I ran into a hiccup last week. This time it was a particularly large hiccup when anxiety got the best of me and inhibited my work pattern. I was lucky enough to find some creative advice from Austin Kleon in his blog, a post titled "Pointing At Things." It is really hard to quote Austin here because he spends most of his time quoting others. He says,
"The artist sees something and she points to it so you can see it, too."
This is the kind of post that gets me thinking, "Well, that's not hard. I can point at things." It is positive and uplifting and now I should feel ready to get my Kim Jung Ung on.
But I don't. It is often during this struggle to change, to do something better or do something different, that anxiety hits the hardest. It is like I am trying to run a mile faster than I ran the mile before. I am prepared to make micro adjustments and I know what the micro adjustments are, but every time I get into position I stop and think, "Nope. Not ready." Or I take off only to stop again down the road and think, "Something is not right."
In this moment it is easy to blame myself. I not only accuse myself of being unable to run faster, but make the astounding claim that I could never run to begin with. In an article by Ana Sandoiu she explains the importance of making stress your friend.
"Instead of seeing stress as your enemy, you can make it work for you. Stress and anxiety are nothing but a sign that you care about something, and this care can be molded into something that wildly improves your performance instead of inhibiting it."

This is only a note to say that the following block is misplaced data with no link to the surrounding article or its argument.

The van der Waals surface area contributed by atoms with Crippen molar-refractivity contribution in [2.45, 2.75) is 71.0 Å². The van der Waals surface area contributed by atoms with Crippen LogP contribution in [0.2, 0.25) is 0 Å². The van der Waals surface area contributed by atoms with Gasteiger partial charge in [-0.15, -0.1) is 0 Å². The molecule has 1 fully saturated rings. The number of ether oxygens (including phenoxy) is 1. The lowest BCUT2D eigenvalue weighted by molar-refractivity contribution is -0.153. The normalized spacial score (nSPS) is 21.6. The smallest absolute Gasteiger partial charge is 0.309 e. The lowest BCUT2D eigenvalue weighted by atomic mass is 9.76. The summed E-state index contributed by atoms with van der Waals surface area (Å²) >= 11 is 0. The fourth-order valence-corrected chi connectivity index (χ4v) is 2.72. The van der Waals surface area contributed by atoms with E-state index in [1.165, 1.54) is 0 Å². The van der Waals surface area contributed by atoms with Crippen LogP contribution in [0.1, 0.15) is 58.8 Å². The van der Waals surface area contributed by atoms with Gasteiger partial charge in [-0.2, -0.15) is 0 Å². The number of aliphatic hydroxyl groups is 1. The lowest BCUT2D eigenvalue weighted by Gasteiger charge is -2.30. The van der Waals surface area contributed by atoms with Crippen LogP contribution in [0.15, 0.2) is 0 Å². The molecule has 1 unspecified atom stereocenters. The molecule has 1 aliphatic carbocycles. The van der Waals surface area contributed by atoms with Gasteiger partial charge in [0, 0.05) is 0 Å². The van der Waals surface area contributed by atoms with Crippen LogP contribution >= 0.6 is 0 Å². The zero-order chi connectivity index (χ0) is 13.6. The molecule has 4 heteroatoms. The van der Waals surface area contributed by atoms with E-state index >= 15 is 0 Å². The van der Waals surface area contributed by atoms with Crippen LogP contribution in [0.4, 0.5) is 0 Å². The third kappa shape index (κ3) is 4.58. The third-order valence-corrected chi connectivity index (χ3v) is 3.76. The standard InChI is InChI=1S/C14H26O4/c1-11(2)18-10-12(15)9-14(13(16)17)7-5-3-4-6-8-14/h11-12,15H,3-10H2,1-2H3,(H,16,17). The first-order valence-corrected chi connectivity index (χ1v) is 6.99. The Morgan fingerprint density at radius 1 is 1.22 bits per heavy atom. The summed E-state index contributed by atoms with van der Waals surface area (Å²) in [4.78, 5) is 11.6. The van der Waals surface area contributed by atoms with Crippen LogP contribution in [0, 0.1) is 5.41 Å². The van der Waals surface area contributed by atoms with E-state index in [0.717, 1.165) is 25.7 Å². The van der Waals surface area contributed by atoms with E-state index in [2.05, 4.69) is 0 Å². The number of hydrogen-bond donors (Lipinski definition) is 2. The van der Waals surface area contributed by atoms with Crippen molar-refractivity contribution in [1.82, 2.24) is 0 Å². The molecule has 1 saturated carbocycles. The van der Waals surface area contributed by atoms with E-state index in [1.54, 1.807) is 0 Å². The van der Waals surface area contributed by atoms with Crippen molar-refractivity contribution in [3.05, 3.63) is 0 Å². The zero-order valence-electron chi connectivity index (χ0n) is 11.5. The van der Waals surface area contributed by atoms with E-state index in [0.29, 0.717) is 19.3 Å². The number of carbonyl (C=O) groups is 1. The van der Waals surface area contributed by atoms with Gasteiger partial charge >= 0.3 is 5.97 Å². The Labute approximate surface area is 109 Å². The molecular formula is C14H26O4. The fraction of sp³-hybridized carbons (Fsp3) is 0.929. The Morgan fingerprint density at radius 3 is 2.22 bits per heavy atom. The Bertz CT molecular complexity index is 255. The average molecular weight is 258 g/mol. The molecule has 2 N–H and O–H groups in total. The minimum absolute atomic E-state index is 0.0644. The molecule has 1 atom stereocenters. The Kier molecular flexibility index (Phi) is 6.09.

I often need to remind myself that anxiety is a growing pain. When I was a child and I felt any kind of pain in my legs or arms at night, my mother would call them "Growing Pains." The term was actually comforting because growth is a good thing. It is less frightening than pain without a cause or due to sickness or declining health.
I want to put my attention from pain to growth. When I feel anxiety I know that I care, that I am putting a lot of work and intention into my growth, and I know that is the best way to improve.
"No Pain, No Gain."
Regardless, I will seek to avoid anxiety as much as possible.
The final strategy that Ana Sandoiu suggests is to "find what feels good." She means that not every strategy works for every person and there are perhaps as many strategies as there are anxious people.
Sometimes I need to step back and just do things the way that I do them. When I step back I often discover that I can incorporate new strategies without anxiety inhibiting me. I only needed to give myself permission to work freely.